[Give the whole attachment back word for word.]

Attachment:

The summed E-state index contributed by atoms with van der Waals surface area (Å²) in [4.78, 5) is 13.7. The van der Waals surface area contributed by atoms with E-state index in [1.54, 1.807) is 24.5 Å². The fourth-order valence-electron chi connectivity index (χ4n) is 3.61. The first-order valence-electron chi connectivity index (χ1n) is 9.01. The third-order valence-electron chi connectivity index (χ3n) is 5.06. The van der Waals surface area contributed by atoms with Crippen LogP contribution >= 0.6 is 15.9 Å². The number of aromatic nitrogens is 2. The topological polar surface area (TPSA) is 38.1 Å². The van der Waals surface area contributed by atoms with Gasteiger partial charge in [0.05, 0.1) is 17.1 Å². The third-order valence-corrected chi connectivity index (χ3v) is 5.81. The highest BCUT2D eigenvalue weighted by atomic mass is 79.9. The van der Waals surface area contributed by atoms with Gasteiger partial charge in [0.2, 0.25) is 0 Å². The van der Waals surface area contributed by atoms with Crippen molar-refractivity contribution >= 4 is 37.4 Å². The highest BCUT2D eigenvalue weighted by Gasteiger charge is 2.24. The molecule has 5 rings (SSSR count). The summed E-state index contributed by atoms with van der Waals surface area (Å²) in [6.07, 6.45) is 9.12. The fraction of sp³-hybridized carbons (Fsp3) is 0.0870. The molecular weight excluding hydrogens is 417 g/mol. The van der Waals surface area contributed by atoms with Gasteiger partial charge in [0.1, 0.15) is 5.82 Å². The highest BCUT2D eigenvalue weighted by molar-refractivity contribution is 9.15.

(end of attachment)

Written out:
The summed E-state index contributed by atoms with van der Waals surface area (Å²) in [4.78, 5) is 13.7. The van der Waals surface area contributed by atoms with E-state index in [1.54, 1.807) is 24.5 Å². The fourth-order valence-electron chi connectivity index (χ4n) is 3.61. The first-order valence-electron chi connectivity index (χ1n) is 9.01. The third-order valence-electron chi connectivity index (χ3n) is 5.06. The van der Waals surface area contributed by atoms with Crippen LogP contribution >= 0.6 is 15.9 Å². The number of aromatic nitrogens is 2. The topological polar surface area (TPSA) is 38.1 Å². The van der Waals surface area contributed by atoms with Gasteiger partial charge in [0.05, 0.1) is 17.1 Å². The third-order valence-corrected chi connectivity index (χ3v) is 5.81. The highest BCUT2D eigenvalue weighted by atomic mass is 79.9. The van der Waals surface area contributed by atoms with Gasteiger partial charge in [0.2, 0.25) is 0 Å². The van der Waals surface area contributed by atoms with Crippen molar-refractivity contribution >= 4 is 37.4 Å². The highest BCUT2D eigenvalue weighted by Gasteiger charge is 2.24. The molecule has 5 rings (SSSR count). The summed E-state index contributed by atoms with van der Waals surface area (Å²) in [6.07, 6.45) is 9.12. The fraction of sp³-hybridized carbons (Fsp3) is 0.0870. The molecular weight excluding hydrogens is 417 g/mol. The van der Waals surface area contributed by atoms with Gasteiger partial charge in [0.1, 0.15) is 5.82 Å². The highest BCUT2D eigenvalue weighted by molar-refractivity contribution is 9.15.